A baby born five to 10 years from now in a developed country may get a tattoo not long after her first feeding. It would be an integrated circuit, a discreet and flexible affair, smaller than a postage stamp and probably placed on the chest. It would monitor such biometric parameters as electrocardiogram (EKG), physical activity, nutritional status, sleep duration, breathing rate, body temperature, and hydration. By the time the child is two years old, she will have generated and stored in the cloud more biometric data than has anyone alive today, says Leslie Saxon, chief of the division of cardiovascular medicine at the University of Southern California's Keck School of Medicine.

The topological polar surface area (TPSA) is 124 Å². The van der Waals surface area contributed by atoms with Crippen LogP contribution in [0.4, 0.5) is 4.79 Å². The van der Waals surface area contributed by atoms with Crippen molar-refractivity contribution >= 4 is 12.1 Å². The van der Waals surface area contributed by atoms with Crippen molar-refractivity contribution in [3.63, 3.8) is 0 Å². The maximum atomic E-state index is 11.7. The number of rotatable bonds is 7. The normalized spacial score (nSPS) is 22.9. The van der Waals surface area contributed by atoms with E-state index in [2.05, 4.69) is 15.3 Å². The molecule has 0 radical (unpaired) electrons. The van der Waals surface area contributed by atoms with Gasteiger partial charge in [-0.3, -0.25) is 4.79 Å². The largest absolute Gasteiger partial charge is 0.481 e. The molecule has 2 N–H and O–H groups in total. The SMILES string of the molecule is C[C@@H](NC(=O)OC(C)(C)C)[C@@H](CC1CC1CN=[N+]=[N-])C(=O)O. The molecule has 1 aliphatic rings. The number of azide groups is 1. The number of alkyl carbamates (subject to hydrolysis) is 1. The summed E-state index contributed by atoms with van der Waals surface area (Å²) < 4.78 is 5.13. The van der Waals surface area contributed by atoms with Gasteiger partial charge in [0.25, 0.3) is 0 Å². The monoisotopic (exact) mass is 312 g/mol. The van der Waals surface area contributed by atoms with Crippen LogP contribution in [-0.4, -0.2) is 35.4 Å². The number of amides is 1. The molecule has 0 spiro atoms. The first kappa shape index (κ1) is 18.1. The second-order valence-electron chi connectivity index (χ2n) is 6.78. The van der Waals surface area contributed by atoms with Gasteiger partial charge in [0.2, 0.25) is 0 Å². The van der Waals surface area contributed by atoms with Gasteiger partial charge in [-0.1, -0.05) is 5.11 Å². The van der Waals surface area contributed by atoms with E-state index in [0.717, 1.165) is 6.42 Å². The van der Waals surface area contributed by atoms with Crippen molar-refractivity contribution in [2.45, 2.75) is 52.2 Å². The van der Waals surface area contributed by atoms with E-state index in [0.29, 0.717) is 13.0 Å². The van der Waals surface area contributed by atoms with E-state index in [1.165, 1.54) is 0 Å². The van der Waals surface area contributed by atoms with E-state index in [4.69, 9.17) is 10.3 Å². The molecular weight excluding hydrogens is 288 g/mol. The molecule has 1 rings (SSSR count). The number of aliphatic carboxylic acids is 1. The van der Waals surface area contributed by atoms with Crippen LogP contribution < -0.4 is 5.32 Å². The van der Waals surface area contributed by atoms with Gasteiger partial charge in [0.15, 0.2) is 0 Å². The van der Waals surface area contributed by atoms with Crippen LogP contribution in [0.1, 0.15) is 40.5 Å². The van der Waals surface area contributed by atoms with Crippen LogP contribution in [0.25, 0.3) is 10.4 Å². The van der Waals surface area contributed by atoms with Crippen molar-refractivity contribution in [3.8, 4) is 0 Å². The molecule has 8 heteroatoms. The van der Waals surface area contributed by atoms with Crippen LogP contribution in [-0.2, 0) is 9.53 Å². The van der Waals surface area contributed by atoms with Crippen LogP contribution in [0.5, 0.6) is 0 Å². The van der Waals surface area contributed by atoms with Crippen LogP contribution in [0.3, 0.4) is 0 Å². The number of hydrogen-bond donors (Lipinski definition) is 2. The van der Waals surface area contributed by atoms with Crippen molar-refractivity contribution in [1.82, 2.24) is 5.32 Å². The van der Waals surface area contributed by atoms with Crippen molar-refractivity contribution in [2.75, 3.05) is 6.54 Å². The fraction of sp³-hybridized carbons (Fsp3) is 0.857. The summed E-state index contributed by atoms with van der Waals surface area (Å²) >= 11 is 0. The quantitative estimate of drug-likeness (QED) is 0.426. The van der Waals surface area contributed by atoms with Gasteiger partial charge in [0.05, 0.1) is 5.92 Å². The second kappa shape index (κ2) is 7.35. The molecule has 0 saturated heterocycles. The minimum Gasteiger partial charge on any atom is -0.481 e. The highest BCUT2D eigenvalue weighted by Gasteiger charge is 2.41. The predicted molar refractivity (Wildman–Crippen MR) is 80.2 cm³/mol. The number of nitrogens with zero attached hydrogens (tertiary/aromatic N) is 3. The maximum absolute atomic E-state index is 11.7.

The data, possibly collected from one or more sensors in the body, would be transmitted to cellphones or tablets where apps would give parents and pediatricians insights into the baby's health and condition in real-time.
And it won't be just children who are sensored up, Saxon says. Athletes, soldiers, and just about everybody else would benefit. It's part of a future in which "patients own their data and have the resources to interact with it," Saxon says. "They'll manage symptoms and medication, food and physical activity," she predicts. "You'll be able to curate your own body metrics." And that's not all. Noting that the deluges of data will be valuable to pharmaceutical, biomedical, and other companies, Saxon suggested that "maybe you should be paid for your data."